How One Broker Moved from One-Man Home Office to 23 Person Shop
Zach Ramirez started the brokerage company ZR Consulting from his home in Orange County, CA in June 2018. He was generating leads and making phone calls, often in a hushed voice because he was also looking after his six month old daughter.
“That was difficult, having a baby and with my life savings in the business,” Ramirez said.
But he had three brokers working remotely for him and things were working pretty smoothly. That number was growing by the time deBanked profiled him in August.
His fledgling business was manageable until he got to six brokers. At this point, the 29 year-old Ramirez said his home office was starting to feel like a call center.
“All day, I was answering calls to help them,” Ramirez said. “‘Zach, I have a question about this merchant, Zach, can you help me close this deal?’ It gave me a ton of anxiety.”
Ramirez realized that it would be much easier to manage employees from a brick and mortar space. So he found the company an office.
“Technically, we could have stayed at home,” Ramirez said.
And he acknowledges that some brokers can make a nice living working from home.
“But I want to have the biggest ISO,” Ramirez said.
With this as his goal, he said it makes the most sense to have everyone under one roof. If he’s having a large meeting, he wants to know that everyone is paying attention and not driving or playing a video game as they could on a conference call.
“It was difficult to manage salespeople and to track everything, like how many leads we generated in one day? How many leads does it take for me to fund one deal? How much money does the average deal bring me?”
Having his brokers work remotely made keeping track of these numbers even harder. Ramirez still has a couple of people who work for him remotely, but he said that 95% of his employees, or 23 people, now work at their office in Anaheim, CA. Ramirez said that the office was much too big for them with just six people at the beginning.
“We could hear echoes bouncing off the walls,” he recalled.
But now with 23 people, mostly brokers and some support staff, Ramirez is actually planning to expand into an office next door.
“[As we grew in the office,] we just re-invested every penny we earned back into the company,” Ramirez said. “We upgraded our computers and furniture and we put people on W-2s. We gave our employees a 401k right away. I think it’s important to really treat your people right.”
Ramirez acknowledged that he can’t make changes to the business as quickly as he used to. With more than 20 people, he said that costs go up dramatically and therefore decisions have to be much more calculated.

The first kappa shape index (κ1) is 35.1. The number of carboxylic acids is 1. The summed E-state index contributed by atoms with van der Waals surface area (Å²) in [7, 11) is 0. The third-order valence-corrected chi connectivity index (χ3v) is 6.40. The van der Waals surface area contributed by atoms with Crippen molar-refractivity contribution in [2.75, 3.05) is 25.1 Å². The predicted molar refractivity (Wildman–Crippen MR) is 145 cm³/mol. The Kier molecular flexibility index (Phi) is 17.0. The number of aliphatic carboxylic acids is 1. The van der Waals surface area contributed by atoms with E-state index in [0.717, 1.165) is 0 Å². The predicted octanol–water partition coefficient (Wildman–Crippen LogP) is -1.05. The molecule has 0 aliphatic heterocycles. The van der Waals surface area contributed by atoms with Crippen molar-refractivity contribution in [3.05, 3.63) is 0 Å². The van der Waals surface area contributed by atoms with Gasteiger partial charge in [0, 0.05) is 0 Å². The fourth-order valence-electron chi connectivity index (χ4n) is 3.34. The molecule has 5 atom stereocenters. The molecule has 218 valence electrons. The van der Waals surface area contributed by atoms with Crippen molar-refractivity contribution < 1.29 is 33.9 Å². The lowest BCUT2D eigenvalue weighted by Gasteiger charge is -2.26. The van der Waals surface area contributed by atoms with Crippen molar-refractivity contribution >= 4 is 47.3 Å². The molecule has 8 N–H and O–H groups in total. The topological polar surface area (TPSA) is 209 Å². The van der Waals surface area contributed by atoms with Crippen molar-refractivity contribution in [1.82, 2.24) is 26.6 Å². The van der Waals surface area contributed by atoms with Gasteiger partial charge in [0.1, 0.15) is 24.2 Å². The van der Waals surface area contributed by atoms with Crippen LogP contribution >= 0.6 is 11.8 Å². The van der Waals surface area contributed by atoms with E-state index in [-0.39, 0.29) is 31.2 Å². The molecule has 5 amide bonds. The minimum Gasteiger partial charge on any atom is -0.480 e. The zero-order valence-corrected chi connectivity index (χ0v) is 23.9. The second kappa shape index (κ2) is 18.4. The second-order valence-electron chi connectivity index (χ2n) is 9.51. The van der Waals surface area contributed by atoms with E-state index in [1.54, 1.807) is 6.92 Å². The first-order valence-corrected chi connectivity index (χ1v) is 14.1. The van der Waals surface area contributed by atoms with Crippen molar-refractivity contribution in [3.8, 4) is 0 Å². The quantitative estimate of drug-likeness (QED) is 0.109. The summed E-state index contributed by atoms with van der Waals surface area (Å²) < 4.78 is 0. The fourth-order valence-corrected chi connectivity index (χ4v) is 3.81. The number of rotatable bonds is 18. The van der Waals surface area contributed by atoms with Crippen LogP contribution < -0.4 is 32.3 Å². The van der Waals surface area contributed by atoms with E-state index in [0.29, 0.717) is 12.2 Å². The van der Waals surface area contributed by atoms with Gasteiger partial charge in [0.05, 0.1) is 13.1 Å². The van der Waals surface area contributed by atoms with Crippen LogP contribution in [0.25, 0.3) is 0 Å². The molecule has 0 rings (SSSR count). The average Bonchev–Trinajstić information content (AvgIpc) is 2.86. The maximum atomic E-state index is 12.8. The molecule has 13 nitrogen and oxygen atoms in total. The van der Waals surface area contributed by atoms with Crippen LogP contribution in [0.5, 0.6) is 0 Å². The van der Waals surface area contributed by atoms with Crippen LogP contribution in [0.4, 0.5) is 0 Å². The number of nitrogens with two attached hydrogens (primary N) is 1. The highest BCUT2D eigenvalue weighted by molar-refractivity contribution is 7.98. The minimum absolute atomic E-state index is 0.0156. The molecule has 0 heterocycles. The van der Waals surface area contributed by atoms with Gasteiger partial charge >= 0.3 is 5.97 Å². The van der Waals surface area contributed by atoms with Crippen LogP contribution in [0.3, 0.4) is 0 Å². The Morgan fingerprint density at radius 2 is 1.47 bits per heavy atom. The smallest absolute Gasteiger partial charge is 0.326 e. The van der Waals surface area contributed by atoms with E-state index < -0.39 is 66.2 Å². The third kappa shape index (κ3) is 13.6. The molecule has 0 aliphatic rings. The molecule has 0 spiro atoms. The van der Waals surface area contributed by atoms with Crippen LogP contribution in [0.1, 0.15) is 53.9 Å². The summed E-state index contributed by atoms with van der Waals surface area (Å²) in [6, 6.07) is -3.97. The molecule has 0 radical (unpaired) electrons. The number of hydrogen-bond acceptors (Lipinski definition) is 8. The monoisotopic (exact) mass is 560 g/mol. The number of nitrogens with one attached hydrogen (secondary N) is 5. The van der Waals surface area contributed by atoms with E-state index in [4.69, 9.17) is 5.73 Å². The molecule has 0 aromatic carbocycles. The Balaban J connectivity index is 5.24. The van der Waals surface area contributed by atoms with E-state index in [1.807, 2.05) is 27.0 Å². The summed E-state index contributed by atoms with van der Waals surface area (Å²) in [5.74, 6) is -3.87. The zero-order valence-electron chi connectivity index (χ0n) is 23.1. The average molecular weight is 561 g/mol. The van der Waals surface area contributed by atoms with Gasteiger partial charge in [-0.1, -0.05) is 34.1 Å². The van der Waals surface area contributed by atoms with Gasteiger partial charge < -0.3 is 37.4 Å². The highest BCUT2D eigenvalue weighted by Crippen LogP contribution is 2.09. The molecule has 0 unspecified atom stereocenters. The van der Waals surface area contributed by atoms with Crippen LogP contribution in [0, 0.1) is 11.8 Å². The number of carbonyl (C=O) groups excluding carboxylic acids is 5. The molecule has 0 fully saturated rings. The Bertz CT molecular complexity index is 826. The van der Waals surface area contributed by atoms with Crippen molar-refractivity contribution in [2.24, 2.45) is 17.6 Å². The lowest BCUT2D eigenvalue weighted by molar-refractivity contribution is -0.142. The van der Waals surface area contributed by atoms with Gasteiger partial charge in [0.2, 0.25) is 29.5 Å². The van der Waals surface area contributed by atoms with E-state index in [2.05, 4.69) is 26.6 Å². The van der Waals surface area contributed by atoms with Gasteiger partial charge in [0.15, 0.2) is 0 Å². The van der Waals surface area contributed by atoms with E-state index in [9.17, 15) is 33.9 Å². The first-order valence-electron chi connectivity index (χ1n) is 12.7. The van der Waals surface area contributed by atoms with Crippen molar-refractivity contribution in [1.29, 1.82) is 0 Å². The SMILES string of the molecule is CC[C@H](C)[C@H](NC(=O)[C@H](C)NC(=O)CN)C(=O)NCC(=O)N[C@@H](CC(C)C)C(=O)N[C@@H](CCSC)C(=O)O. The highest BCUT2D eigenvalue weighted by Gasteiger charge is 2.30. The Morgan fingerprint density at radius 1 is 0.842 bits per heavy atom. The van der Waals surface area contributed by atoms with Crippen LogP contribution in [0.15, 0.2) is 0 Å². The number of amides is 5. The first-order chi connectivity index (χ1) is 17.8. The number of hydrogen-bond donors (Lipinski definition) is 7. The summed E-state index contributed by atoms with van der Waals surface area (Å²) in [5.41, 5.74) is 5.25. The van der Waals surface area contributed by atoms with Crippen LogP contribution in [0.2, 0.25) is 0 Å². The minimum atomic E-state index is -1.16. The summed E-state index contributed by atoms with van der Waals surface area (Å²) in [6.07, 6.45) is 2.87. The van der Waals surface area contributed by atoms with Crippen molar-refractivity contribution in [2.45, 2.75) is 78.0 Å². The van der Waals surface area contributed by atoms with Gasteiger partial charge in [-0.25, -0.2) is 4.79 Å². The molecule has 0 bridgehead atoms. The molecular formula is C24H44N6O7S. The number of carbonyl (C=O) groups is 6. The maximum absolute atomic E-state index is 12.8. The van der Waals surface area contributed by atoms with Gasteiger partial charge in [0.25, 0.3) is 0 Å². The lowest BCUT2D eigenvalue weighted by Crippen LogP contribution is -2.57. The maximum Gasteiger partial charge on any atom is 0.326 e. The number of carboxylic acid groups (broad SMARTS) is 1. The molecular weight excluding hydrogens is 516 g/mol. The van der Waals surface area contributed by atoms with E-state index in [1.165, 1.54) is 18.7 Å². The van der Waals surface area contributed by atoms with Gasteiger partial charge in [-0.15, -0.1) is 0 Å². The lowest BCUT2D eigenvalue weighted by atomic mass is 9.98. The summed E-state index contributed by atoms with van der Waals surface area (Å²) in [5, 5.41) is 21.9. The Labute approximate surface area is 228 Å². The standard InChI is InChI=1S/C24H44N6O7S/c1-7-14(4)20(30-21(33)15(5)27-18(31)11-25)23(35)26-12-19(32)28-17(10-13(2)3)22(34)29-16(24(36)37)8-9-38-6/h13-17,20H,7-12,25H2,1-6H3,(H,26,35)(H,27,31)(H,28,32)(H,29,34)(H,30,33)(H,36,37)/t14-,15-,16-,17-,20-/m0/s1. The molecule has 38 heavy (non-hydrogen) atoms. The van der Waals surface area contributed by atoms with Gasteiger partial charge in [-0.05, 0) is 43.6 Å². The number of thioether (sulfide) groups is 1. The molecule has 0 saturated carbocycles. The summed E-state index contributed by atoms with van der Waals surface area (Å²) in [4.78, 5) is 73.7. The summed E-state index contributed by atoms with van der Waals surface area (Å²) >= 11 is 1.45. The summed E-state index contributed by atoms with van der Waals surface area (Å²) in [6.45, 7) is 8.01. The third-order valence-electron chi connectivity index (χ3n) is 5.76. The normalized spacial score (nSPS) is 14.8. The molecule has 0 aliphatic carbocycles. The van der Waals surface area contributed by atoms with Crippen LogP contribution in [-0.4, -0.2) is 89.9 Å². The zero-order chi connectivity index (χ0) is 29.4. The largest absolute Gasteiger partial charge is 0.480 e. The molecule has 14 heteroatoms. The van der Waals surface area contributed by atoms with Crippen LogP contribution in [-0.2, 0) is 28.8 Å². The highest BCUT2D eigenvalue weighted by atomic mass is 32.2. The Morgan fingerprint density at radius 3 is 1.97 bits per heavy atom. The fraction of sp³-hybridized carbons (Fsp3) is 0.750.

“It takes time to move the ship,” Ramirez said, “and if you’re not careful, everyday can be consumed by the small stuff.”
That’s why he stresses the importance of delegating roles to others.
“It’s the only way to free up your time so you can focus on the bigger picture,” he said.
Now, he said that he very rarely speaks to funders anymore. He has two processors on staff whose job is to organize the paperwork from the brokers and send it to the funders. They organize the company pipeline, he said.
Ramirez said that it can be quite difficult to find the right mix of funders.
“Some funders who you think will be great turn out not to be and other funders who you’ve never heard of turn out to be real diamonds in the rough,” Ramirez said.
And like many brokers feel, Ramirez agrees that when it comes to funders, less is more.
“Having a very precise and small list of funders is incredibly important…because it simplifies your process [and] having a simple process is one of the keys to scaling your business,” Ramirez said.
Ramirez said that a common mistake brokers make is to test out a bunch of brokers all at once. He said that brokers need to try working with new funders intelligently, which means one at a time.
“When you bring on a new lender, you carefully watch every submission to them,” Ramirez said. “You want to make sure they’re not backdooring you. So usually you want to put your phone number and your email address in the contact info so you can catch them if they’re trying to be sneaky. [If they are,] they’ll call asking for the client and you know you only sent that deal to one lender.”
He’ll sometimes then pretend he’s interested and record the call. On about three occasions, he said that he has sent recordings like this to the backdooring lender and he’ll write “this is why I don’t send deals to you.”
Ramirez’s small group of trusted funders are OnDeck, National Funding, BFS, and Orange Advance.
As Ramirez expands, he says he only hires brokers by referral. He said that 90% of his business is short term business loans and MCAs, and 10% is SBA loans and real estate transactions.
Ramirez said that so far, ZR Consulting has originated $15 million in deals since inception and has earned $1.5 million in revenue.Last modified: February 25, 2019
Todd Stone is a reporter for deBanked.